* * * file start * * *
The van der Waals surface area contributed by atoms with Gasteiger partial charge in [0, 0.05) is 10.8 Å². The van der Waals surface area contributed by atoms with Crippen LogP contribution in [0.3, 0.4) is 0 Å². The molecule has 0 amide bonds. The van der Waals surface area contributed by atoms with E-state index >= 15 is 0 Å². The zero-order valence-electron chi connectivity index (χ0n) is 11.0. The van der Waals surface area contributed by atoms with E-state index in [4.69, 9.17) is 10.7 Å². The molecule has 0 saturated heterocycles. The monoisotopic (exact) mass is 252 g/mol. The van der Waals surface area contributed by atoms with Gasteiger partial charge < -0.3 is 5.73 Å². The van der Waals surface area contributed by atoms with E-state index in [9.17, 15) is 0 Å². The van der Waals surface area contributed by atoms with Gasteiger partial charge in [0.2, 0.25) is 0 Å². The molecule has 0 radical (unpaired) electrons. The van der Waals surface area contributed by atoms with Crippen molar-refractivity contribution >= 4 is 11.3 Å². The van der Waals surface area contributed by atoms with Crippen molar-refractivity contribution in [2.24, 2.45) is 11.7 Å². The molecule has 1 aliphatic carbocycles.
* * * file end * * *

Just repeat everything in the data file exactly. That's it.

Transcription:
The van der Waals surface area contributed by atoms with Gasteiger partial charge in [0, 0.05) is 10.8 Å². The van der Waals surface area contributed by atoms with Crippen LogP contribution in [0.3, 0.4) is 0 Å². The molecule has 0 amide bonds. The van der Waals surface area contributed by atoms with E-state index >= 15 is 0 Å². The zero-order valence-electron chi connectivity index (χ0n) is 11.0. The van der Waals surface area contributed by atoms with E-state index in [4.69, 9.17) is 10.7 Å². The molecule has 0 saturated heterocycles. The monoisotopic (exact) mass is 252 g/mol. The van der Waals surface area contributed by atoms with Gasteiger partial charge < -0.3 is 5.73 Å². The van der Waals surface area contributed by atoms with E-state index in [9.17, 15) is 0 Å². The van der Waals surface area contributed by atoms with Gasteiger partial charge in [0.2, 0.25) is 0 Å². The molecule has 0 radical (unpaired) electrons. The van der Waals surface area contributed by atoms with Crippen molar-refractivity contribution >= 4 is 11.3 Å². The van der Waals surface area contributed by atoms with Crippen molar-refractivity contribution in [2.24, 2.45) is 11.7 Å². The molecule has 1 aliphatic carbocycles.